Apple, Facebook and Amazon.com have increased their expenses on trying to influence U.S. politicians and policy at the federal level, but Google still outstrips them in spending though it reduced expenditure in the second quarter.
A proposed set of software export controls, including controls on selling hacking software outside the U.S., are "dangerously broad and vague," Google said Monday.
A South Korean intelligence officer who used a controversial surveillance system from Italy's Hacking Team was found dead over the weekend in an apparent suicide as controversy swirls in the country over use of the software.
T-Mobile USA will pay a US$17.5 million fine in a settlement with the U.S. Federal Communications Commission for two 911 emergency dialing outages on the company's mobile network last year.
Stop-gap legislation that allowed the British government to continue ordering telecom and Internet companies to retain communications data for 12 months is unlawful, the U.K.'s high court ruled on Friday.
Facebook's Internet.org could face regulation in India after a government-appointed committee on net neutrality said that content and application providers cannot be allowed to act as gatekeepers to the Internet.
An Italian court has overturned a €500,000 (US$550,000) fine imposed last December on the online travel company TripAdvisor for allegedly publishing misleading information in its reviews.
Air passengers entering or leaving the European Union could soon have their personal details stored and shared among EU countries, after lawmakers voted Wednesday to move forward with the proposal.
A U.S. appeals court should immediately shut down the National Security Agency's bulk collection of domestic telephone records because the practice is illegal, the American Civil Liberties Union said.
A U.S. government agency will start its third attempt to develop voluntary privacy standards for an emerging area of technology, this time with a series of meetings on drone privacy scheduled to begin Aug. 3.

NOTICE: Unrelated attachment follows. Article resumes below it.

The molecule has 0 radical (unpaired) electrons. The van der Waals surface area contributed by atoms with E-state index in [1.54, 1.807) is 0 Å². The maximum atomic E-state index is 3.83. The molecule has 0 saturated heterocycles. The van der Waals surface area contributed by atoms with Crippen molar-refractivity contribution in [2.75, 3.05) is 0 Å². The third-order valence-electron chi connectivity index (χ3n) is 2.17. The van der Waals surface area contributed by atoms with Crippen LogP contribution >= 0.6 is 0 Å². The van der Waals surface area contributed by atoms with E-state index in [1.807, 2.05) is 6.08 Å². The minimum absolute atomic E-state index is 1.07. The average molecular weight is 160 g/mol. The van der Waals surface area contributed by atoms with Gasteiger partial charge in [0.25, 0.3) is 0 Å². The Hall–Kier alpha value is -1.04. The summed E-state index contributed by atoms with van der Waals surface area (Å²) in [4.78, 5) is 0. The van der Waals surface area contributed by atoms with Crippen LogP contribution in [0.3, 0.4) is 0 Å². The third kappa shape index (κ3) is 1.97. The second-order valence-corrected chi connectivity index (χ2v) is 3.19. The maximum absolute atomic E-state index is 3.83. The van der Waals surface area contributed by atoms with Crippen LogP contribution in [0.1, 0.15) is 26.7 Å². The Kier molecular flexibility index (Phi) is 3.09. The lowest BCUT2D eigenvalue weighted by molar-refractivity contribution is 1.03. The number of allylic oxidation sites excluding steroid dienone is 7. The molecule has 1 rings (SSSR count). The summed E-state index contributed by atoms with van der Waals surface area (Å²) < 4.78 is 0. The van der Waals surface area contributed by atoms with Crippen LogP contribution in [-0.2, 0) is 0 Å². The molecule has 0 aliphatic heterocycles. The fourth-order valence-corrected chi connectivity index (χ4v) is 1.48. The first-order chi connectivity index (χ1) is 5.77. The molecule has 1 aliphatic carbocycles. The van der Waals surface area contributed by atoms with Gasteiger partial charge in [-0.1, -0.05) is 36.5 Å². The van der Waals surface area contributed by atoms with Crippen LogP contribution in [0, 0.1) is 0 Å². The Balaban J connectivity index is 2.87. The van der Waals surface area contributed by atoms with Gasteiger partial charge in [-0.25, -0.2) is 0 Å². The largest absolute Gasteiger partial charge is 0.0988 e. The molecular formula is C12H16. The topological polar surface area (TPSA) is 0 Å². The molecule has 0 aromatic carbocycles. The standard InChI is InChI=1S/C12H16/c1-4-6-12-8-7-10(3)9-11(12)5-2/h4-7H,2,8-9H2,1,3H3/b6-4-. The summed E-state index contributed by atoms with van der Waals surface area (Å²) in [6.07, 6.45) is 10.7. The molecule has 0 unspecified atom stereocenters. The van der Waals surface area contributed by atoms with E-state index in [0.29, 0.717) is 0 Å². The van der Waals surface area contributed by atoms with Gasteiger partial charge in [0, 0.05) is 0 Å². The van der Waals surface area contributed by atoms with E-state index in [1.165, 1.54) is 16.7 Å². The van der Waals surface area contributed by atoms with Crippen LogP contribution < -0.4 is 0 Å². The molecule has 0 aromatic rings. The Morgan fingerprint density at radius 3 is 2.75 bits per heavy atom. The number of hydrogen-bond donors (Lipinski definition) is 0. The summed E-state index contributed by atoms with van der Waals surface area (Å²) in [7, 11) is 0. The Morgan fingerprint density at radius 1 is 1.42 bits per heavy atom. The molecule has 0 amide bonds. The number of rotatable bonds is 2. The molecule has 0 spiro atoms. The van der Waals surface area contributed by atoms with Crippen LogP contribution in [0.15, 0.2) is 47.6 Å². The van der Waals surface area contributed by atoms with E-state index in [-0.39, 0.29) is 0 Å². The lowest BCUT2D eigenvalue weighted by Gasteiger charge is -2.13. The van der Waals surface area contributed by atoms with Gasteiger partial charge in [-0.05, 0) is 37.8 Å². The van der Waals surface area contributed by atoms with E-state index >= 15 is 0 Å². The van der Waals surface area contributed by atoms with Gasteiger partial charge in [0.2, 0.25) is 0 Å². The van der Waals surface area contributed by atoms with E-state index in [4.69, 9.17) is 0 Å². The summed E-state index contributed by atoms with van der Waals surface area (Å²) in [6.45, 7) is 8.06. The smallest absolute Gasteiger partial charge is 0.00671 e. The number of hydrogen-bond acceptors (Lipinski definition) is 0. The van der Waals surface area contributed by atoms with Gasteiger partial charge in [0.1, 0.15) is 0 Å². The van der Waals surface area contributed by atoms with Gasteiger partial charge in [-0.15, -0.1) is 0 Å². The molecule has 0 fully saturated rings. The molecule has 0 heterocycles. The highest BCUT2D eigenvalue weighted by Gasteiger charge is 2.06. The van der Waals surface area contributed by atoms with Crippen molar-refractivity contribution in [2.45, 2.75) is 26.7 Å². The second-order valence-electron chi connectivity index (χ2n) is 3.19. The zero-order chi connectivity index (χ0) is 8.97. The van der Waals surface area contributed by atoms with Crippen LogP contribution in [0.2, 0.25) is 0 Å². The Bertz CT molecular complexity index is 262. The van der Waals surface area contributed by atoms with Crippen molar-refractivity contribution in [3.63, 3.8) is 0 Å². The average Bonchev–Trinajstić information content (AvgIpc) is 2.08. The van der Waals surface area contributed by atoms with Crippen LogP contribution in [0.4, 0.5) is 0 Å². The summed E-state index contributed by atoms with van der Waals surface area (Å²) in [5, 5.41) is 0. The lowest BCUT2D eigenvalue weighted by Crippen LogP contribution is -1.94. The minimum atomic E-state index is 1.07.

Nintendo president Iwata dies...China tops supercomputer ranking again...Facebook wants to put music videos in your feed...and more tech news.
The FCC's radiation standards for your smartphone date back to the 1990s. But that's OK. You use a belt clip, don't you?
The director of the U.S. Office of Personnel Management resigned on Friday, a day after her agency announced hackers had stolen information on 21.5 million current, former and prospective government employees and their families.
The U.S. Federal Communications Commission may require the country's telecom carriers to warn residential and business customers about their plans to abandon old, copper telephone networks for IP-based systems.
A push to allow Internet voting in elections is growing stronger along with advances in the underlying technology, but systems are not yet secure enough to use with relative certainty that the vote counts will be accurate, according to a new report.
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GGG Evaluation Team
First impression on unpacking the Q702 test unit was the solid feel and clean, minimalist styling.
For work use, Microsoft Word and Excel programs pre-installed on the device are adequate for preparing short documents.
The Fujitsu LifeBook UH574 allowed for great mobility without being obnoxiously heavy or clunky. Its twelve hours of battery life did not disappoint.
The screen was particularly good. It is bright and visible from most angles, however heat is an issue, particularly around the Windows button on the front, and on the back where the battery housing is located.
My first impression after unboxing the Q702 is that it is a nice looking unit. Styling is somewhat minimalist but very effective. The tablet part, once detached, has a nice weight, and no buttons or switches are located in awkward or intrusive positions.
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